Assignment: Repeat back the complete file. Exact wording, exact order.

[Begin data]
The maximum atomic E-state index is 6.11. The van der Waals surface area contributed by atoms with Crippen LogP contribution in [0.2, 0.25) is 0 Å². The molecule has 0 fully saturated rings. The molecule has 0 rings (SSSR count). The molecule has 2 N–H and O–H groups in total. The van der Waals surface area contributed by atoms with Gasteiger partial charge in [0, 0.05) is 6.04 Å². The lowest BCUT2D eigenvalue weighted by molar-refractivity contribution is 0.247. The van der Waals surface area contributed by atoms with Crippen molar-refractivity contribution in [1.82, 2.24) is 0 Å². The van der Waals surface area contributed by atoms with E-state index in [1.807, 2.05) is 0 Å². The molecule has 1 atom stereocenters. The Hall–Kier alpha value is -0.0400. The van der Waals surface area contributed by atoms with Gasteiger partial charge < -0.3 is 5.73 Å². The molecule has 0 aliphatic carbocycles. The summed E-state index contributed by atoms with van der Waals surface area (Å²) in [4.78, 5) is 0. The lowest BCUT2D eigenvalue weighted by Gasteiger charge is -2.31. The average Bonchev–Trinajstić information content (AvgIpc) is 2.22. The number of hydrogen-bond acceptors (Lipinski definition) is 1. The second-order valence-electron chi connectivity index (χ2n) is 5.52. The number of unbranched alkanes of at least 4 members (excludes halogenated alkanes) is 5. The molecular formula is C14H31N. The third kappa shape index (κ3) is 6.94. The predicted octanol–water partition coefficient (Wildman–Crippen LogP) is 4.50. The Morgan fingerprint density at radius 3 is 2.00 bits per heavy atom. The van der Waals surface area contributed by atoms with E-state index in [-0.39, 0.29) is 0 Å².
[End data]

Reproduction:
The maximum atomic E-state index is 6.11. The van der Waals surface area contributed by atoms with Crippen LogP contribution in [0.2, 0.25) is 0 Å². The molecule has 0 fully saturated rings. The molecule has 0 rings (SSSR count). The molecule has 2 N–H and O–H groups in total. The van der Waals surface area contributed by atoms with Gasteiger partial charge in [0, 0.05) is 6.04 Å². The lowest BCUT2D eigenvalue weighted by molar-refractivity contribution is 0.247. The van der Waals surface area contributed by atoms with Crippen molar-refractivity contribution in [1.82, 2.24) is 0 Å². The van der Waals surface area contributed by atoms with E-state index in [1.807, 2.05) is 0 Å². The molecule has 1 atom stereocenters. The Hall–Kier alpha value is -0.0400. The van der Waals surface area contributed by atoms with Gasteiger partial charge < -0.3 is 5.73 Å². The molecule has 0 aliphatic carbocycles. The summed E-state index contributed by atoms with van der Waals surface area (Å²) in [4.78, 5) is 0. The lowest BCUT2D eigenvalue weighted by Gasteiger charge is -2.31. The average Bonchev–Trinajstić information content (AvgIpc) is 2.22. The number of hydrogen-bond acceptors (Lipinski definition) is 1. The second-order valence-electron chi connectivity index (χ2n) is 5.52. The number of unbranched alkanes of at least 4 members (excludes halogenated alkanes) is 5. The molecular formula is C14H31N. The third kappa shape index (κ3) is 6.94. The predicted octanol–water partition coefficient (Wildman–Crippen LogP) is 4.50. The Morgan fingerprint density at radius 3 is 2.00 bits per heavy atom. The van der Waals surface area contributed by atoms with E-state index in [-0.39, 0.29) is 0 Å².